KANSAS CITY, Mo. (AP) — A Kansas artist whose bronze sculptures are on display in the nation's capital and at historical monuments around the country has died. He was 72. Jim Brothers died Tuesday at his home in Lawrence. A funeral director at Warren McElwain Mortuary in Lawrence says Brothers had been receiving hospice care. Gallery owner Paul Dorrell says Brothers is best known for two projects; he created a sculpture of Dwight Eisenhower that's on display at the Capitol in Washington and was the chief sculptor for the National D-Day Memorial in Bedford, Virginia. Dorrell says he was immediately drawn to the "raw power" of the artist's work. Friend Alan Webster says Brothers never stopped creating and was directing his assistants on how to finish his last sculpture from his sick bed.


Key Democrat Has Questions for Kansas Court Nominee

TOPEKA, Kan. (AP) — The ranking Democrat on the Senate Judiciary Committee says plans to ask Governor Sam Brownback's nominee to the Kansas Court of Appeals how the courts can remain independent under the new judicial selection process. Senator David Haley of Kansas City says he doesn't have any predetermined opinions about the choice of Caleb Stegall to fill a vacancy on the court. Haley says the two have only exchanged greetings in the Statehouse but never had conversations of any substance. Haley says he wants to know Stegall's financial and political ties to Brownback may influence Stegall's rulings on cases. Haley says those concerns factored into his opposition to the changes in the judicial nominating process legislators approved this spring.


Topeka Changing Firefighter Overtime Policy

TOPEKA, Kan. (AP) — Top officers in the Topeka Fire Department will stop qualifying for overtime pay in November after a city official revised the compensation policy. The Topeka Capital-Journal reports that City Manager Jim Colson issued a release Tuesday saying the practice of paying overtime to battalion chiefs and shift commanders will end November 9. Those positions will be considered exempt slots under the federal Fair Labor Standards Act and not eligible for overtime. The Capital-Journal reported last week that 11 battalion chiefs and shift commanders earned a collective $145,000 in overtime in 2012. Colson also says he'll work with city leaders to review compensation policies and recommend any changes within the next six months.


Unilever to Expand Northeast Kansas Margarine Plant

OLATHE, Kan. (AP) — Global consumer products maker Unilever is planning a $152 million expansion of its margarine and spreads plant in northeast Kansas. The Kansas City Star reports that the project announced Tuesday will double the size of the plant at the New Century AirCenter industrial park in Olathe. About 170 people now work at the plant, which makes such products as Country Crock, Promise, Imperial spreads. Unilever says it will hire 100 additional employees when the expansion is complete. Unilever makes personal care, home care and food products, including Axe deodorants, Lipton tea and Ben & Jerry's ice cream. The company is headquartered in London and the Netherlands and has more than 173,000 employees worldwide, including 10,000 in the U.S.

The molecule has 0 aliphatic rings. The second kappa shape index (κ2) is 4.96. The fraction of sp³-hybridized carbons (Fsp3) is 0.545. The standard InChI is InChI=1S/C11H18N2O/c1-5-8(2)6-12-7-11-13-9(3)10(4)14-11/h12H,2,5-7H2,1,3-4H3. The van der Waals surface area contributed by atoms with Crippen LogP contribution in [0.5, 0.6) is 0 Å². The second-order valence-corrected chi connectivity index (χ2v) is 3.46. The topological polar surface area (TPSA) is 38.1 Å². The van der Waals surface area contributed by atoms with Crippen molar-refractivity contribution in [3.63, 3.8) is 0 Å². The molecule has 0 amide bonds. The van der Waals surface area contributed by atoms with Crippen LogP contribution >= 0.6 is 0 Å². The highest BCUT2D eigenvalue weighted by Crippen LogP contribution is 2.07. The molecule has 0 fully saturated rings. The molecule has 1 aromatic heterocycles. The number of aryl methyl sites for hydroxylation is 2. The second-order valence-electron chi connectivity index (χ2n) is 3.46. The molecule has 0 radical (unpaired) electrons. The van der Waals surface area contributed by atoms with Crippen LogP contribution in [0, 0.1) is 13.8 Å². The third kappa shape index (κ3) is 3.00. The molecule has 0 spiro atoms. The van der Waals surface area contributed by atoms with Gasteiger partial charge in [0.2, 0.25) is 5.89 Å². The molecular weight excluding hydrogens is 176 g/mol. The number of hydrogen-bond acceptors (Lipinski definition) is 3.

Wal-Mart Move into Kansas Town Draws Controversy

FAIRWAY, Kan. (AP) — A former city official in a Kansas City suburb apologized after suggesting that a new Wal-Mart would bring "a different class" of people who might trash the city and drive down property values. Former Fairway City Councilman John Ridenour says he didn't mean to offend anyone with his comments in a letter to neighbors warning them of the possible negative consequences of the Wal-Mart store. He says Wal-Mart customers who might want to move into Fairway would not care about maintaining their properties. Some residents who attended a ward council meeting Tuesday night said they were offended by Ridenour's warning, and some suggested his comments were directed toward Mexican-Americans. Fairway Mayor Jerry Wiley said at the meeting that he wanted everyone to know that Ridenour didn't speak for the city.


Feds Indict Kansas Clinic Employee for Distributing Illegal Prescriptions

TOPEKA, Kan. (AP) — A federal grand jury has indicted the office manager of a Manhattan pain clinic on charges of scheming with the doctor to illegally distribute prescription drugs. The indictment returned Wednesday accuses 29-year-old Sarah Harding-Huffine of writing prescriptions for more than 20 people even though she is not a certified health care provider and is not licensed to do so. Prosecutors say she used blank prescription forms that Dr. Michael P. Schuster had pre-signed for his employees to use while he was away traveling. Harding-Huffine is charged with one count of conspiracy to distribute drugs and one count of drug distribution. Schuster was indicted in May on similar charges and is awaiting trial.  Harding-Huffine's attorney, Nick Heiman, declined comment, saying he had not had a chance yet to review the indictment.